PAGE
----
1. I love how a book can change our entire experience and actions in the world! Thank you for sharing this story. I have Being the Change and it’s my next to-be-read book. Your post is making me really excited to get started and to uncover my subtle biases.

  2. You connected so smoothly the book and your experience in buying the refrigerator. It is clearly a great book if it makes you reflective about your own thinking and biases.

  3. Knowing that you have biases is the first step to fixing them. I love how you connected the refrigerator experience. I hope the new one is working out. We have biases that go well beyond race and gender. You pointed out the age thing. And sometimes we hear rumors or gossip about someone and create an impression even before we meet them. I haven’t gotten to this chapter yet, but I know it will make me think differently.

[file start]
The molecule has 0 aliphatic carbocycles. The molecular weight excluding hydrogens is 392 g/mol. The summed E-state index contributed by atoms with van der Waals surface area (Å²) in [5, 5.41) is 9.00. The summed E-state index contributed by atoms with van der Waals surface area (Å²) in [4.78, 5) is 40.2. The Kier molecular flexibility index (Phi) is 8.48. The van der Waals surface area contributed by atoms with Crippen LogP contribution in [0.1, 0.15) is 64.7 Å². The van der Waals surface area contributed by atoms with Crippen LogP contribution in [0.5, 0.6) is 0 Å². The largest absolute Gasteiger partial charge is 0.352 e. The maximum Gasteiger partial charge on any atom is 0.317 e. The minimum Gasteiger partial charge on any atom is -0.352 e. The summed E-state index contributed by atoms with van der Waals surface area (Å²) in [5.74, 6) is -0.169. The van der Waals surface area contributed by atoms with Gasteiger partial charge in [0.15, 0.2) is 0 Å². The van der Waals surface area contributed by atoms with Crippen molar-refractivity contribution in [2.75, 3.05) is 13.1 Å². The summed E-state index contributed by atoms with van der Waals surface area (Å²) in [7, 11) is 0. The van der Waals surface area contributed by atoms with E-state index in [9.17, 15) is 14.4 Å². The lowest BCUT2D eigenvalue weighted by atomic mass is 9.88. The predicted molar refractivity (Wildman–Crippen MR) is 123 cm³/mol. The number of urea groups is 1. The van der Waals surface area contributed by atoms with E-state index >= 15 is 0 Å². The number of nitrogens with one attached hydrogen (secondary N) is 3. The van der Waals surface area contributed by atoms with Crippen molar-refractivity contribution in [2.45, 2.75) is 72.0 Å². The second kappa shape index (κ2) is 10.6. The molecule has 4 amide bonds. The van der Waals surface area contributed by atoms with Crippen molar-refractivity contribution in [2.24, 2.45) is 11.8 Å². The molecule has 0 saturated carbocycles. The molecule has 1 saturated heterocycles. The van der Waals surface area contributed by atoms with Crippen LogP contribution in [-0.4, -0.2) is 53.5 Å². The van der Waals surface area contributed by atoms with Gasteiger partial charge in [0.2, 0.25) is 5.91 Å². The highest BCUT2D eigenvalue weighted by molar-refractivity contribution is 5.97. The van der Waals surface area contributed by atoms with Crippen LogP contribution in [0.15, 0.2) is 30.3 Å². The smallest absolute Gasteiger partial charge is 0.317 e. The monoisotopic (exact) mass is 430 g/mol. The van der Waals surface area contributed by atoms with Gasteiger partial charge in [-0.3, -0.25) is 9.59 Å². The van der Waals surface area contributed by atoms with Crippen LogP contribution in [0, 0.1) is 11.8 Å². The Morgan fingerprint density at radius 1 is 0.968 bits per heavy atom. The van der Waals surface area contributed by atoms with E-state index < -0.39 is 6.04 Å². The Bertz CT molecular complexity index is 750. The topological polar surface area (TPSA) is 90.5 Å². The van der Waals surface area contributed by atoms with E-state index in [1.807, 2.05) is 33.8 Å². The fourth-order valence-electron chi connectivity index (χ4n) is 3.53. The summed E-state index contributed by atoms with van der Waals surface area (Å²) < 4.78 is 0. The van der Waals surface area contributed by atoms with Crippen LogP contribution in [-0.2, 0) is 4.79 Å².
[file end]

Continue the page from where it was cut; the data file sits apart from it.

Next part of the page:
4. Thank you for this thoughtful post, Julieanne. Like you, I’m sure I wouldn’t have asked Nick for his opinion. I’m trying to be more aware of my biases, but it’s not easy. Sara’s book sounds amazing. I’ll add it to my stack and hope it doesn’t topple over!

  5. I was watching Comedians in Cars Getting Coffee with Jerry Seinfeld. Jerry commented he trusted a female pilot more than a male. He followed with, a female has to be three times better than any male to get the job. This made me pause and reflect. I laughed that your post brought that back.